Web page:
Tuesday, March 11, 2008
At 2:30pm CT I will be joining Ed Morrissey with his new Ed Morrissey Show (part of his new duties at Hot Air). He wants to talk about Brad Schiller's article in the WSJ yesterday on the reporting of inequality. That deserves a separate post which will appear above this one.
Back to Krugman. A speech by New York Federal Reserve President Timothy Geithner has him worried. What got him worried? Here's a paragraph:
The current episode has a basic dynamic in common with all past crises. As market participants have moved to reduce exposure to further losses, to step on the brake, the brake became the accelerator, amplifying the shock. Measured risk has increased more quickly than many institutions have been able reduce it, and attempts to reduce it have added to volatility and downward pressure on prices, further increasing measured exposure to risk. Uncertainty about the market value of securities and about counterparty credit risk has increased, and many hedges have not performed as intended. The rational actions taken by even the strongest financial institutions to reduce exposure to future losses have caused significant collateral damage to market functioning. This, in turn, has intensified the liquidity problems for a wide range of bank and nonbank financial institutions.In English, then: Everyone tried to get out of their positions at once, and put downward pressure on prices of the assets they were holding. I had two people quote a statistic today to me while I was off-campus (and an international visitor on-campus) that 10% of mortgages today are worth more than the houses that are their collateral. The damage has spread even to hedge funds backed by Treasuries, which almost never happens: Treasuries are supposed to be safest of the safe. Now that's collateral damage.
The Federal Reserve facing these liquidity issues -- and still faced with inflation higher than they would like -- has engaged in what James Hamilton calls monetary policy on the asset side of the balance sheet. In it Hamilton says the Fed's policy has rotated from its usual actions on monetary base -- the liability side of the Federal Reserve balance sheet -- to its asset side. I've updated his table to show what's happened since mid-December:
There hasn't been still much of a change in the monetary base -- there has been about a doubling of bank reserves, indicating that banks are laying away some money to protect themselves. When I wrote in August, the Fed was trying to use the discount window itself. The Fed has moved towards buying more and more assets through its term auction facility. It is permitting a variety of assets to be purchased through this, leading one writer to refer to the Fed as a pawnbroker as Krugman mentions. But those collateral are no different in type than they bought before -- it's just that they're more risky, and everyone knows it.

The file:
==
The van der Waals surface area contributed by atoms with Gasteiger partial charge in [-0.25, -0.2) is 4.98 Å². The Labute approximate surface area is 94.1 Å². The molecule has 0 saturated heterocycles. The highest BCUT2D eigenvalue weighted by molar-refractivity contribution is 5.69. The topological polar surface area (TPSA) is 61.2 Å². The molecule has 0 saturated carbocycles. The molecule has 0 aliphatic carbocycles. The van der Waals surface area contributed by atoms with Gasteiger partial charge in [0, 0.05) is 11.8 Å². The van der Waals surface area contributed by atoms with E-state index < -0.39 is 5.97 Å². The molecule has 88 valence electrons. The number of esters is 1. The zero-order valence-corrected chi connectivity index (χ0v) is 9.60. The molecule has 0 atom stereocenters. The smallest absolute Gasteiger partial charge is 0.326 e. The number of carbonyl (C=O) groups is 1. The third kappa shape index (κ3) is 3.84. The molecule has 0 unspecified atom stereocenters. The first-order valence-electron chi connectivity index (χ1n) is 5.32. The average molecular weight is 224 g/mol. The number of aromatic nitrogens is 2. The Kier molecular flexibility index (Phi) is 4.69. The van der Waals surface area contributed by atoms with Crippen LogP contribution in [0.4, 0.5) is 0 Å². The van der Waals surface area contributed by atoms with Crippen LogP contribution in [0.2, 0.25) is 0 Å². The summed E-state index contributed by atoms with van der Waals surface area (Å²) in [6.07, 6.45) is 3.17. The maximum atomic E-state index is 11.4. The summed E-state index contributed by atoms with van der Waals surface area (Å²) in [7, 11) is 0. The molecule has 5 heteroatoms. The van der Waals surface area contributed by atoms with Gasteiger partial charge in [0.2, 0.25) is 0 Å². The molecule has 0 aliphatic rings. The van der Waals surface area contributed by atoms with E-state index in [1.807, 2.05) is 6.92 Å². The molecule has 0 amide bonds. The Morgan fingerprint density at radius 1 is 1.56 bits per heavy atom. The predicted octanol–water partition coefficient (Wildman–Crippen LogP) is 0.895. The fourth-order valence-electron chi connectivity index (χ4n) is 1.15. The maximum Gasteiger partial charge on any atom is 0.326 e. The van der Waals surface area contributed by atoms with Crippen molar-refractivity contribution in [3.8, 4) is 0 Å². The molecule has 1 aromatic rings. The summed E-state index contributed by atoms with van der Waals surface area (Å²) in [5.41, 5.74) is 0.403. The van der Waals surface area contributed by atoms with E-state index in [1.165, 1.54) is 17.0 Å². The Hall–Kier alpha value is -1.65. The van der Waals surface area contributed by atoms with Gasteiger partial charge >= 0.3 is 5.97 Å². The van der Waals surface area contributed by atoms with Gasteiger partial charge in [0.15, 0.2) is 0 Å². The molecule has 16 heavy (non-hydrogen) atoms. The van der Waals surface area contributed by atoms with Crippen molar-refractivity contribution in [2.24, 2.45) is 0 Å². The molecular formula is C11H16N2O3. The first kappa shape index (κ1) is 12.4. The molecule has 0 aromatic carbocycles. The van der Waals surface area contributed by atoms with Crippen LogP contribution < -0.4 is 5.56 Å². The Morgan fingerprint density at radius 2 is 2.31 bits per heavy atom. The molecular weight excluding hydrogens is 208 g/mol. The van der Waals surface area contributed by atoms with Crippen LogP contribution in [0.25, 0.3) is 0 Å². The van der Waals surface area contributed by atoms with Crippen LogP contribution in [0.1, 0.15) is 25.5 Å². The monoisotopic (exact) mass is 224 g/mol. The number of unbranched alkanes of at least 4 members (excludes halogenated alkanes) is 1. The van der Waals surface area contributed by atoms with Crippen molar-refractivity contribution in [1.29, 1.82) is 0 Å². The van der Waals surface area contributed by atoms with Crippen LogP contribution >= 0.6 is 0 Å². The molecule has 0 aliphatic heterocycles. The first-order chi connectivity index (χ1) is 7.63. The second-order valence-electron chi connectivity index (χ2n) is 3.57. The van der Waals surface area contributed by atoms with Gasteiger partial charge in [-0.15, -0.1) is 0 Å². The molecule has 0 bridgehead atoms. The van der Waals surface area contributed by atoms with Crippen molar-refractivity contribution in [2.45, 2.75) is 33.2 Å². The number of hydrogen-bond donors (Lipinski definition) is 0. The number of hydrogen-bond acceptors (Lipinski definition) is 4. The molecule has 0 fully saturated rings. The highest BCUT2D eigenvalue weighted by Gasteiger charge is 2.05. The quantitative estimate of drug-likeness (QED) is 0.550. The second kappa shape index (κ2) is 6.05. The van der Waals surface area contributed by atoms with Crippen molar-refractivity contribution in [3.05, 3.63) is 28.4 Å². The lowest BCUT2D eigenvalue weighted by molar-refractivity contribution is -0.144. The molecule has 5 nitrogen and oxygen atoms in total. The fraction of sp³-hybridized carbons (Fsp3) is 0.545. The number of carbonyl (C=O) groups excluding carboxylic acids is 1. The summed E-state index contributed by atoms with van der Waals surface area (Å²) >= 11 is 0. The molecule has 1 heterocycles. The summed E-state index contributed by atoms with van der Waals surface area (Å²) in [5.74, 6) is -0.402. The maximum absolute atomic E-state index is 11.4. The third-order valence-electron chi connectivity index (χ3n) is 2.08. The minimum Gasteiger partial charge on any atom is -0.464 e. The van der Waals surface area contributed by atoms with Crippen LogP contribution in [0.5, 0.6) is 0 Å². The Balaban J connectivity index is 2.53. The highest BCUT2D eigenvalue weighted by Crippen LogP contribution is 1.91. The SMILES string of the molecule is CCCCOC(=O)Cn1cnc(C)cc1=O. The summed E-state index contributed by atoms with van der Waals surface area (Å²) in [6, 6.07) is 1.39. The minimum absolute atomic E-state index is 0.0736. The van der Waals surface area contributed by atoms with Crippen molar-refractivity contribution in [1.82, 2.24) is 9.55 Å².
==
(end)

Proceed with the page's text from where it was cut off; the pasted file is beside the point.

(UPDATE: I failed to mention yesterday's action expanding a second "Term Securities Lending Facility." This strikes me just as more of the same; Douglas Elmendorf shows that it's two transactions combined to one, both on the asset side. Remember what Bagehot said? Lending on "any good paper". Or Jeffrey Lacker in August said, one needs to make credit available without interfering with market assessment of risk. It's the destruction of credit that is to be avoided. Does the TSLF interfere with market assessment of risk? I don't yet see it.)
Where I "mostly agree" with Krugman -- the effect of these effects diminishes each time we try to add more reserves this way while we sterilize the the inflow of money. The Fed is selling off its Treasury holdings to absorb back the excess credit they are creating. In theory, we should not be generating additional inflationary pressures this way, and nothing in the money supply data would indicate to me a sharp increase in inflationary expectations. But they are nonetheless there, even if Bernanke doesn't seem too concerned.
As to Krugman's conclusion, that something must be done about the risks in mortgage markets, I wonder what he thought of George McGovern? I've looked at the change in risks by looking at the change in the spread between Baa and Aaa corporate bonds; it's risen, but only to levels that existed in 2003. That is not part of the anatomy of a crisis. I also wrote last August that asking banks to take an ownership position in houses -- an idea that seems not only to be not going away but being encouraged by people who should know better -- is a major risk to us getting out of the current jam. The market seems to be compelling banks to take their haircuts (in part by selling a piece of themselves to sovereign wealth funds, something Ed wants to talk about.) The political system is what is stopping homeowners from being told to do the same thing.